That honor goes to the Reverend Jesse Jackson, who at the Democratic National Convention in 1988, gave the most inclusive presentation I have ever seen. That evening, he put it all together. There is no single presentation that I have seen which embodies all of the elements of successful speechmaking this well. No matter what you wish to critique – projection, tone, eye contact, posture, gestures, language, verbal and vocal variety, storytelling, and on, and on, and on….this speech is a model. I am especially impressed when I see how he touches all elements of his audience – young and old, white and black, rich and poor, able and disabled, male and female, and any other demographic classification that you want to examine. I especially encourage you to watch Part 7 by clicking here. He would be nominated for the presidency of the United States the next evening. Had he been elected, I think he would have been powerful with foreign leaders, but would have had great difficulty passing legislation through his own bodies of congress.
Two other items about this speech stand out to me. First, he has energy. Even 75 minutes from the beginning, Jackson has the same enthusiasm he started with. Second, he puts elements from the African-American pulpit into a political speech very successfully. As you watch Part 7, note features such as repetition, parallelism, cadence, etc., which you would see any Sunday in this type of church.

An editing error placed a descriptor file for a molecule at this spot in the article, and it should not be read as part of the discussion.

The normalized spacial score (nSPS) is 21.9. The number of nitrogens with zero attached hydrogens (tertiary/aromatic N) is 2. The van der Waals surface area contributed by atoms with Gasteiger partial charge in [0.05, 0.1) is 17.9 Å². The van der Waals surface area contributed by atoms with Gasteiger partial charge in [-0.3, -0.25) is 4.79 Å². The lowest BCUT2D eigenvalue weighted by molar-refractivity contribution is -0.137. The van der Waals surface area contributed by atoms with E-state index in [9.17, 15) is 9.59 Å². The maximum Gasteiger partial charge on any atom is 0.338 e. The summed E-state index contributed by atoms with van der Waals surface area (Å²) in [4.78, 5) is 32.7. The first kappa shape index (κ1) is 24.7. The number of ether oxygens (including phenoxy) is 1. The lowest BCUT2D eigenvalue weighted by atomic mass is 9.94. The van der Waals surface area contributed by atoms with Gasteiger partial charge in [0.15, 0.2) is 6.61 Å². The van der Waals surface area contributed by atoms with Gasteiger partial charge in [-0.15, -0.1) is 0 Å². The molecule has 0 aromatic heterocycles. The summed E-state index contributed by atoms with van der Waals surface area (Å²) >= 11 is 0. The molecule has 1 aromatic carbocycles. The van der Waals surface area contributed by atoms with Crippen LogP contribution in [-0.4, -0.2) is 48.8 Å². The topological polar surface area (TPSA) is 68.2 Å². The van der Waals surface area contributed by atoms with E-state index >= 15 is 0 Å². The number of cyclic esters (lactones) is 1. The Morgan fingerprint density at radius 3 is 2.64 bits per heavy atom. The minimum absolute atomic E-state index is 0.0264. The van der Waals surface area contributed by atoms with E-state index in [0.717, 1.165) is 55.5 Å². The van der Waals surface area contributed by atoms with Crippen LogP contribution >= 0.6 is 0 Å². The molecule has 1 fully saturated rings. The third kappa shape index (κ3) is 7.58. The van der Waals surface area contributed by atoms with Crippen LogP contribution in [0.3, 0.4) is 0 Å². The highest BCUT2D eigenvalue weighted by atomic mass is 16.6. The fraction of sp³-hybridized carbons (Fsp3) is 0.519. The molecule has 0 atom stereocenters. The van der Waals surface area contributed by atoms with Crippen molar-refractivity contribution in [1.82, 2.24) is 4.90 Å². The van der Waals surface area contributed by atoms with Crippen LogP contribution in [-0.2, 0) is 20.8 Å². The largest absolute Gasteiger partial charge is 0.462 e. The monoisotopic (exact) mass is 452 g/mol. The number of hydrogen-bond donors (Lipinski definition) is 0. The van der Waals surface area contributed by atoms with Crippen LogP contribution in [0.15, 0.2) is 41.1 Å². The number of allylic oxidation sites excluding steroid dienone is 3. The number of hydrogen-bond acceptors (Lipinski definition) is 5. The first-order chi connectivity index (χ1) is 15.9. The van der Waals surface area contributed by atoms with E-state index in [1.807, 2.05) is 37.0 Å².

So, for what it is worth, here is my list of the top five American speeches of all time, with links to a YouTube version of the speech where available:
1. Rev. Jesse Jackson – 1988 Democratic National Convention
2. President Ronald Reagan – Challenger Explosion Speech – January 28, 1986 – in just 4:40, he settles down the country, gives hope to children who watched the broadcast, praises NASA, and restores faith in the United States space program.
3. Robert F. Kennedy Announces Death of Rev. Martin Luther King, Jr. – April 4, 1968 – en route to a political campaign stop in Indianapolis, RFK receives word of the King assassination, and speaks from the heart in an attempt to unify the country which could experience significant polarization; he holds an envelope with scribbled notes that he barely refers to.
4. Rev. Martin Luther King, Jr. – “I Have a Dream” – August 28, 1963 – an electrifying, sincere, and emotional presentation filled with striking metaphors and allegories that marks a transition in civil rights
5. Jim Valvano – ESPY “Don’t Ever Give Up” – March 3, 1993 – filled with terminal cancer, the famous NC State basketball coach stirs the crowd with hope, passion, and humor
You may ask where are these American speeches? Yes, they are great, and likely in a “top 20,” but….
JFK inaugural address – January 20, 1961 – upbeat and enthusiastic, but disorganized, and one famous line does not make an entire speech famous
Abraham Lincoln Gettysburg Address – November 19, 1863 – we all memorized it, but our effort is why we probably think it is great
Richard Nixon “Checkers” Speech – September 23, 1952 – the first of many defiant and denial attempts by an elusive liar
Barbara Jordan addresses Democratic National Convention – July 12, 1976 – a remarkable address by a woman of color who left us way too soon, but she was the star, not the speech
What do you think? Do you have other favorites? Let’s talk about it really soon!